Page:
Quickly and Easily Copy Shapes and Their Assigned Macros to a New Location

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Martin Liss
Over 40 years of programming experience. Expand my "Full Biography" to see links to some articles I've written.
Manually copying shapes and their assigned macros one by one to a new location can be tedious, but if you use the Excel utility workbook attached to this article, the process will be much quicker and easier.

After you download and open the attached "CopyShapes.xlsm" workbook you'll see a 'Copy Shapes' button in the middle of the screen, and when you click it you'll see something like this.

What's What

Workbook (Source)

The 'Workbook' list under 'Source' is automatically populated with all the open workbooks, and in this case there are two. CopyShapes.xlsm (or whatever you call it if you rename it) is not shown. Since the purpose of this tool is to simplify the moving of shapes there needs to be at least one workbook open and just one would be fine if you are planning to copy a shape or shapes from one sheet to another or even duplicate the shape on the same page. 

Worksheet (Source)

When one of the source workbooks is clicked, all the worksheets in that workbook show up.

Shape Captions

I once thought that a shape was just a shape and that shapes were only the things that you can create when you click 'Shapes' from the 'Insert' tab, but I was wrong and actually there are a bunch of other objects that are considered shapes and they include comments, charts, and even data validation dropdowns among others. This tool lists only those inserted from  Insert->Shapes. If a shape doesn't have a caption then "<None>" will be displayed. 

Please see my "Deleting Shapes - A Warning" article for a caution about deleting shapes.

Macro Name

This is a list of the macros assigned to a particular shape. If that shape doesn't have a macro assigned to it the entry will say "<None>".

Copy Code?

When a shape is selected and it has an assigned macro, a "Yes" will appear for that shape which means that the macro will be copied to the destination workbook. If you don't want to copy the macro you can click on the "Yes" and it will change to "No". Copied macros will be placed in a code module named 'ShapeMacros' which will be created if it doesn't already exist.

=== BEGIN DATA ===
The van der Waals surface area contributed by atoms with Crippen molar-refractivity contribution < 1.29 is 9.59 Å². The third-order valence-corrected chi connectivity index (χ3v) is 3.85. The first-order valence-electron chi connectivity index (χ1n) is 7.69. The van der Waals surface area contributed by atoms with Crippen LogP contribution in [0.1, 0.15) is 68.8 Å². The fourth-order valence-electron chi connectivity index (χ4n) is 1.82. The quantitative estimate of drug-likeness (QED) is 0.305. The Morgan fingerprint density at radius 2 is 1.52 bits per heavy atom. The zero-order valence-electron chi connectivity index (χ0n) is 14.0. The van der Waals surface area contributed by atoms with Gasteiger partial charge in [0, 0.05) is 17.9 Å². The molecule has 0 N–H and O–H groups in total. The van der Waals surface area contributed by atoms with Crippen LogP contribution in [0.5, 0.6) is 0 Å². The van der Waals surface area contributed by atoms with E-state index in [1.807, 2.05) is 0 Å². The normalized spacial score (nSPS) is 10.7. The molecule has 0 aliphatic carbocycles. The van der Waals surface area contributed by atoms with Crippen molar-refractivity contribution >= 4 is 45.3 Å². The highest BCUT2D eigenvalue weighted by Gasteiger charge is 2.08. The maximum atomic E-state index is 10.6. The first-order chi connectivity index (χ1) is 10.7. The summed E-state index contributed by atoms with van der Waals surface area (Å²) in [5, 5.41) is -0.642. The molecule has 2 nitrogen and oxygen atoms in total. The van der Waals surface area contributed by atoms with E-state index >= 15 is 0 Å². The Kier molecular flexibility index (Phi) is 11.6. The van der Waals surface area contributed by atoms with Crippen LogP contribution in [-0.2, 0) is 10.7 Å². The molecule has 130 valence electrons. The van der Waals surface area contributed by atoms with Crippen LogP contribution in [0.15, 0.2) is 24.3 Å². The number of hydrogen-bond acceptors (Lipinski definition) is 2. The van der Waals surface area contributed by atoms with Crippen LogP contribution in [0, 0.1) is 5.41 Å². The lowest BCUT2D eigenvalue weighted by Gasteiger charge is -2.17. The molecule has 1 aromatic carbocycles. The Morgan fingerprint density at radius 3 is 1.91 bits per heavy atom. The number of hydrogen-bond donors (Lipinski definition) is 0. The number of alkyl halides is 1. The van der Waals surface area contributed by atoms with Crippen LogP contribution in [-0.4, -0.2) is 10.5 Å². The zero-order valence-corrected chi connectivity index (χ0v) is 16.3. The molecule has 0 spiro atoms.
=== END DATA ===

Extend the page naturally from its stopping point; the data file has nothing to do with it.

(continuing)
Workbook (Destination)

This is automatically populated with the same workbooks as above.

Worksheet (Destination)

When one of the destination workbooks is clicked, all the worksheets in that workbook show up.

Copy Shapes to Destination

The button will become enabled when a source workbook and worksheet, at least one macro, and a destination workbook and worksheet have been selected, and when it's clicked the selected macros and code will be copied to the destination workbook. 

If during the process it is found that a shape with the same name already exists you will be given the chance to either change the name, leave it as is, or cancel the copying of that shape, Similarly if it is found that a macro with the same name already exists you will be given the chance to either change the name, leave it as is, or cancel the copying of the macro.

A copied shape will normally have the same position on the destination sheet as it has on the source sheet. I say normally because if you copy the same shape twice, the second one will be placed 25% of its width to the right of the first so that it is easier to find.

Ready to Go 

In this case, pictured below, I'm planning on copying shapes from the 'Button Source.xlsm' workbook to the 'DestWorkbook.xlsm' workbook and the picture shows the result of clicking 'Button Source.xlsm', clicking it's one worksheet, selecting the shapes I want to copy and selecting the destination workbook and one of its sheets. 


The only other thing you need to do is to click the 'Copy Shapes to Destination' button!

Where's My Shape?

As mentioned above, the copied shapes are placed in the same position they were copied from, but if you can't find them then click Home->Find & Select->Selection Pane. In case you aren't familiar with the Selection Pane, here are some tips. 

  • Selecting one selects it on the page so you can locate it
  • It shows all the shapes on the page in a neat list
  • You can easily delete one by selecting one from the list and pressing the Delete key
  • Or rename it by double-clicking it and typing in the new name
  • Or hide it by clicking the "eye" icon at the right of the name (clicking it again makes it visible)

If you find that this article has been helpful, please click the “thumb’s up” button below. Doing so lets me know what is valuable for EE members and provides direction for future articles. It also provides me with positive feedback in the form of a few points. 

If you have any suggestions for improvement or if you encounter any bugs, please send me a message. Thanks!


Author:Martin Liss
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